By contrast, with the accommodation layout of Saoirse, Conor O’Brien deployed his full architectural enthusiasm for the Arts & Crafts concepts of simplicity, comfort and functionality. He placed the homely galley well aft, he created a saloon which would have felt appropriate in a cosy cottage yet worked extremely well in port or at sea, and in all he created a comfortable little ship of suprisingly good performance which sailed in harmony and provided accommodation that fitted around you like a much-loved jacket.
This reassuring homeliness of Saoirse was well proven in the years following her great voyage. In 1928 Conor O’Brien – then aged 48 – was tamed a little, and certainly slightly domesticated, when he married Kitty Clausen, an English artist from a noted creative family of Danish descent. Her family had links to Cornwall, to which O’Brien was already attracted as he found the increasingly conservative and repressive mood of the new Irish Free State to be very much at variance with the liberal Home Rule ideals he’d supported in 1914 and again in 1920 when he’d sailed as a fisheries inspector.
Thus the southwest coast of Cornwall became their home area, with Saoirse based at St Mawes on the east side of Falmouth Harbour. But soon they were on their way, cruising to the Mediterranean, where they overwintered with a base at Ibiza – very different from what it is today – while Conor wrote, and Kitty sketched and painted.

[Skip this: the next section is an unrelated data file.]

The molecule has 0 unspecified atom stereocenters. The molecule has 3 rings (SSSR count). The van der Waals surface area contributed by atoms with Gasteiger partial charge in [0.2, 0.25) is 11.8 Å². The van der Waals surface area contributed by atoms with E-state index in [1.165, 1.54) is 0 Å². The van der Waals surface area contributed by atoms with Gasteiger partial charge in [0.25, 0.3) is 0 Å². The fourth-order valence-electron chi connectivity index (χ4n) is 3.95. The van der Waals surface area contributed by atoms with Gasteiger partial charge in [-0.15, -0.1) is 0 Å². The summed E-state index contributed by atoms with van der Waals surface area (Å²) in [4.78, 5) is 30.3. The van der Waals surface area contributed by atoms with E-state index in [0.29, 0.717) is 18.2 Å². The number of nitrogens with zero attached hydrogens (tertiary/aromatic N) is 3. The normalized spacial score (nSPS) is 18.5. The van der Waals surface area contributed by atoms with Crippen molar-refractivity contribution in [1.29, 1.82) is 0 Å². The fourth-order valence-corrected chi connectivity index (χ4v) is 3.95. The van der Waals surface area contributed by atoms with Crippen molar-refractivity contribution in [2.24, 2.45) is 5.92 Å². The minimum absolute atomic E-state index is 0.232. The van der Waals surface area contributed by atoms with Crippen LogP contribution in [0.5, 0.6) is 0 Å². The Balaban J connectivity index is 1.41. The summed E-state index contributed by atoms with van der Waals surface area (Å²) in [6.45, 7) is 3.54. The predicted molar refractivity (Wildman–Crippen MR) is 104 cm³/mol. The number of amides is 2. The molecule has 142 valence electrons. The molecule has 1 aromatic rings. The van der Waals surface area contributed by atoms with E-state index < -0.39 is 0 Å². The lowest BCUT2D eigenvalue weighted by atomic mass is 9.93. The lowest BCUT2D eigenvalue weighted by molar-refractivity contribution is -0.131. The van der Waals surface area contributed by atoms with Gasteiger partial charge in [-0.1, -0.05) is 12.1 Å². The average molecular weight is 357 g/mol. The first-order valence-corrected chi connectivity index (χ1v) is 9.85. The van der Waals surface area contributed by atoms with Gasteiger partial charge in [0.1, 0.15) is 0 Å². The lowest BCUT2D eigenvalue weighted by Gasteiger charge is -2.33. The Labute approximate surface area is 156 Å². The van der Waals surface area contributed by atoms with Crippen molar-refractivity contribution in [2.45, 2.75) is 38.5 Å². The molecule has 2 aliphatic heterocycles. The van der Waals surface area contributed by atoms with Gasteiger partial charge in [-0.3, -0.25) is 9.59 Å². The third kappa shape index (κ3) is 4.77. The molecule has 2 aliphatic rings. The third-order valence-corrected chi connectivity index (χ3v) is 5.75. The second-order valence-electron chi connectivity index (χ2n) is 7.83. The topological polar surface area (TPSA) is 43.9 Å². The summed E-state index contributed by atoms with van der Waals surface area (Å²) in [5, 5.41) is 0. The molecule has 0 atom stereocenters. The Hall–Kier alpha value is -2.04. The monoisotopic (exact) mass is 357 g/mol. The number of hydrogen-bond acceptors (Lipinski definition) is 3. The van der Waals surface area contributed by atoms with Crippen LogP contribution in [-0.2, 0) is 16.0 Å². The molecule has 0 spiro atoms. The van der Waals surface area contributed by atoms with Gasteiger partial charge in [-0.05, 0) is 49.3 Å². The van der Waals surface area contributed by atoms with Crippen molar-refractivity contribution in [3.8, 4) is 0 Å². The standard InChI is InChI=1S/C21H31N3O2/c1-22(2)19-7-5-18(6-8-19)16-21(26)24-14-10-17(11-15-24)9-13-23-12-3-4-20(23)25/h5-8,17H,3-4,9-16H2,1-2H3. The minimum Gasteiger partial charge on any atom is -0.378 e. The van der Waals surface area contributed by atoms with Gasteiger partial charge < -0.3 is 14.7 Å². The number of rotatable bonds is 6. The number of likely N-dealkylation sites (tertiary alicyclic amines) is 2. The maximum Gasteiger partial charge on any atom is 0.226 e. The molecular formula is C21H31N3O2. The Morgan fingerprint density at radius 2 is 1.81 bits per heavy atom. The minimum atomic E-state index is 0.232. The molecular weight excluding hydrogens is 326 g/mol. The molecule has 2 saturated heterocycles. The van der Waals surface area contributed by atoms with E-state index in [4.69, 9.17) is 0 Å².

The success of Across Three Oceans and the magnitude of his voyaging achievement had established him as an authority on seamanship, but none of his subsequent books on this and other topics were the same runaway success as that first masterpiece.
Nevertheless he enjoyed reasonable success with accounts of their Mediterranean cruises – one was to the Greek isles – charmingly illustrated by Kitty. But this idyllic phase of their life together was all too brief, by 1934 it was clear that Kitty was unwell, they sailed back to Cornwall, and in 1936 she died at St Mawes, it is believed of leukaemia.
For a year or so Conor O’Brien was something of a lost soul, at one stage living aboard Saoirse while she was laid up in the boatyard at Falmouth. But he’d found another outlet for his writing talents with adventure boys for books, and in all he had five of these published, while also producing another four books on seamanship and yacht equipment.